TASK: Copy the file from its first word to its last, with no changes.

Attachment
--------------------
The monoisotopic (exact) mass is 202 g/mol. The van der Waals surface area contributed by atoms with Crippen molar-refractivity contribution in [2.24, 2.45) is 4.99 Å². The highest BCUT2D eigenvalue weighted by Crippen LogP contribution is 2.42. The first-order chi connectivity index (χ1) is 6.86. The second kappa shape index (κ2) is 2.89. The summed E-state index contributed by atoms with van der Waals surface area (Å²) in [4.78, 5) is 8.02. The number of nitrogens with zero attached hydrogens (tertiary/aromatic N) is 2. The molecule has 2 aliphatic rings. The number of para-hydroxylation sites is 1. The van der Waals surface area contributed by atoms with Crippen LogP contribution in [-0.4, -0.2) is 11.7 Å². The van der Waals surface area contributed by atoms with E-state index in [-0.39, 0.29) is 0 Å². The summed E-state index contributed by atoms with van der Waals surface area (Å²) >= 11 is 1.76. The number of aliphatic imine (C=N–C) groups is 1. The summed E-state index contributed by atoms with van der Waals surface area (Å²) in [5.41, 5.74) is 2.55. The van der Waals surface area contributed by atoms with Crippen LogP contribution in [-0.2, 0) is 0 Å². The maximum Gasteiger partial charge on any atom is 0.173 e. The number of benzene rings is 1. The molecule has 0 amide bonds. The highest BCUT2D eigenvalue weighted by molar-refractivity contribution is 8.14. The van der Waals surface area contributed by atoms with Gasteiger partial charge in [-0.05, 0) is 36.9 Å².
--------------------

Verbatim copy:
The monoisotopic (exact) mass is 202 g/mol. The van der Waals surface area contributed by atoms with Crippen molar-refractivity contribution in [2.24, 2.45) is 4.99 Å². The highest BCUT2D eigenvalue weighted by Crippen LogP contribution is 2.42. The first-order chi connectivity index (χ1) is 6.86. The second kappa shape index (κ2) is 2.89. The summed E-state index contributed by atoms with van der Waals surface area (Å²) in [4.78, 5) is 8.02. The number of nitrogens with zero attached hydrogens (tertiary/aromatic N) is 2. The molecule has 2 aliphatic rings. The number of para-hydroxylation sites is 1. The van der Waals surface area contributed by atoms with Crippen LogP contribution in [-0.4, -0.2) is 11.7 Å². The van der Waals surface area contributed by atoms with E-state index in [-0.39, 0.29) is 0 Å². The summed E-state index contributed by atoms with van der Waals surface area (Å²) >= 11 is 1.76. The number of aliphatic imine (C=N–C) groups is 1. The summed E-state index contributed by atoms with van der Waals surface area (Å²) in [5.41, 5.74) is 2.55. The van der Waals surface area contributed by atoms with Crippen LogP contribution in [-0.2, 0) is 0 Å². The maximum Gasteiger partial charge on any atom is 0.173 e. The number of benzene rings is 1. The molecule has 0 amide bonds. The highest BCUT2D eigenvalue weighted by molar-refractivity contribution is 8.14. The van der Waals surface area contributed by atoms with Gasteiger partial charge in [-0.05, 0) is 36.9 Å².